This insanity could kill football
As I sat there and watched Gareth Bale being unveiled as a new Real Madrid player, for a colossal fee of £85 million, I could not help but ask myself is this reality or am I dreaming? When will this insanity stop?
Don’t get me wrong, Bale is an extremely talented player. He is arguably the best British player of the 2012/2013 season but is he a world-class beater? Is he worth over €100 million like Lionel Messi, Neymar and Cristiano Ronaldo? In this time of economic crisis? No!
This transfer highlights how sick our world of football has become and how out of touch with reality it is. It is at risk of a crash worse than the one that hit Wall Street!
I fear that, at this rate of "financial indiscipline", football might be nearing its end, at least as we know it today.
Estimated price tags of world stars (buy out clauses)
Ronaldo: €250 million, Messi: €250 million, Iniesta: €200 million, Fabregas: €200 million, Neymar: €190 million, Xavi: €80 million, Rooney: €58 million, Fellaini: €25 million.
These are their reported buy out clauses or the valuations that their clubs have placed on them. Some are understandable and most are puzzling.
One would think we are talking about the selling prices of car-producing factories in South America but no, these are prices of soccer players! Where will this end? When soccer ends?
Bale's price tag due to value on pitch or...?
Cristiano Ronaldo was the World Player of the Year, a Champions League winner and had (and still has) a commercially lucrative image due to his great looks. He was a player for Manchester United and was courted by another great (Real Madrid) when he was bought for an erstwhile world record fee of £80 million.
Bale, on the contrary, was impressive this year but is far from the quality and influence Ronaldo brings to the pitch and off it.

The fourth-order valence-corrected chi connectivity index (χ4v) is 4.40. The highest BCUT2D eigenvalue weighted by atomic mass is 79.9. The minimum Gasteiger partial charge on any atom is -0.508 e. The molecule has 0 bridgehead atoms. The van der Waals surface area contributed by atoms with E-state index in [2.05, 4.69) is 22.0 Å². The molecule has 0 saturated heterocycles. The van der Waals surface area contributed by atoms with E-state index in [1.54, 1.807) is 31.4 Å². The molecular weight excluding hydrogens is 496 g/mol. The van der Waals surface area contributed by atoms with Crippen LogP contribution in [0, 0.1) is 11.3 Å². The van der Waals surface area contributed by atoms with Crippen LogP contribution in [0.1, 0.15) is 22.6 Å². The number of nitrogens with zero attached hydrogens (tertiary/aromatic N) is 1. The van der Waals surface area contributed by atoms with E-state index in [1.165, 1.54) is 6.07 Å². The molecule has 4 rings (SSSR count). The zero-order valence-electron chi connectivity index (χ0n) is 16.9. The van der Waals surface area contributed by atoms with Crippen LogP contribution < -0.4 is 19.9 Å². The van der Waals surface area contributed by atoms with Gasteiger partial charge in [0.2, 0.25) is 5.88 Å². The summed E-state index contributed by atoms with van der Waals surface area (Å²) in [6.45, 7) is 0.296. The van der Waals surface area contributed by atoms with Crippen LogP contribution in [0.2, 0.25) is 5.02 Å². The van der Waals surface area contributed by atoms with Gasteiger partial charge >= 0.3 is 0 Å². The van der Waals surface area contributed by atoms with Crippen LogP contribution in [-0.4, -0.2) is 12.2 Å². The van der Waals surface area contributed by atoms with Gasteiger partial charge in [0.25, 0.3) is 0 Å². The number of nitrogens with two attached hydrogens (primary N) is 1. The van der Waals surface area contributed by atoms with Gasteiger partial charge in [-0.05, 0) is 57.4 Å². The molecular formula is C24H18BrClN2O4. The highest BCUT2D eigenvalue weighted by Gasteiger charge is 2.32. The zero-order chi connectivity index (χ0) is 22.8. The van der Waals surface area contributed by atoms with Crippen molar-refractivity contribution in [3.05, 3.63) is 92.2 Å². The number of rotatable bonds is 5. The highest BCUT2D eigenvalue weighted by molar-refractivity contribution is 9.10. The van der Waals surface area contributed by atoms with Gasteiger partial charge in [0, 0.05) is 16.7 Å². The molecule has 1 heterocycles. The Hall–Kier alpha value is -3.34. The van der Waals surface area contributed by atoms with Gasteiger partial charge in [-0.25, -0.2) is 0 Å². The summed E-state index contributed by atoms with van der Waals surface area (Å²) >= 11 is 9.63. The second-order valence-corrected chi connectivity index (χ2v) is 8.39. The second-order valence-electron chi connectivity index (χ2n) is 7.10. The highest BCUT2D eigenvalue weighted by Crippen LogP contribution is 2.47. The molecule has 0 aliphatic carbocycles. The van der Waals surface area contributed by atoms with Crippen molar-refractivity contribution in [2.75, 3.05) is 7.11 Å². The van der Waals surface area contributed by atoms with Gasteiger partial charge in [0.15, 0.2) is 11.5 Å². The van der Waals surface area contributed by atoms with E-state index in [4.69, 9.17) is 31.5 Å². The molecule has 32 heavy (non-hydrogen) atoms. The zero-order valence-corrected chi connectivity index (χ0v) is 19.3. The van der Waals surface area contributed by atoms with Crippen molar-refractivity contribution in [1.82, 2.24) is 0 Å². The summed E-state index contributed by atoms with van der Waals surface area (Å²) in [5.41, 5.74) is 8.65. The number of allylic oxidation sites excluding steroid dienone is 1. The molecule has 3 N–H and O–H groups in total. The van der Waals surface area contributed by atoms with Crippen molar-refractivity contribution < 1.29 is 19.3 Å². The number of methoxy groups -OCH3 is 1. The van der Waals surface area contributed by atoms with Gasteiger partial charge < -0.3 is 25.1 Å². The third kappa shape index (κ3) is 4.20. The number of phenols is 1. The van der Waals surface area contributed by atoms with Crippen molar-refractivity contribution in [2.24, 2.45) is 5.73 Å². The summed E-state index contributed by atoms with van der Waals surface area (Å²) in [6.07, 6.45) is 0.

One, therefore, can only deduce that Bale's price tag is justified in the eyes of the buyer for the off-the-pitch merchandising and other effects it brings with it.
If the world economy was booming, one would find this (maybe) understandable but, with most of these clubs splashing out astronomical sums to procure the services of soccer stars with money that they do not own (in most cases), there is no other foreseeable result short of eventual bankruptcy. That could leave fans with a scenario where clubs will be forced to fold and some (God forbid) forced into oblivion.
You cannot continue spending money you do not have when income does not equate to expenditure.
Why it is not sane
Way before the sale of Gareth Bale was made official by Real Madrid, his selling club, Tottenham Hotspurs, had spent over £100 million on new players to replace him. That is £18 million more than they are set to receive, not taking into account the wages that are to be paid to the new acquisitions.
What would happen if, at the season’s end, they do not achieve the minimum goal of fourth place, synonymous with Champions League football?
Have we forgotten what such management styles did to Portsmouth and Middlesborough, among others in the Barclays Premier League recently?
Uefa president Michel Platini is full of rage at this development and the direction that football is taking and has promised that a solution is being sought to stop this and the eventual collapse it might bring to the football system.
Personally, I am happy for the players that they get to play in their dream teams but it is at prices that are astronomical and, in most cases, they do not benefit.
With the big clubs continuously spending, many smaller clubs and leagues gradually folding up (Samuel Eto'o's Anzhi comes to mind), world economies struggling (we saw strikes in Brazil during the just concluded Confederations Cup)and less people being able to afford match tickets, how do these clubs hope to keep afloat?
We need, desperately, to become financially disciplined in football, sooner rather than later.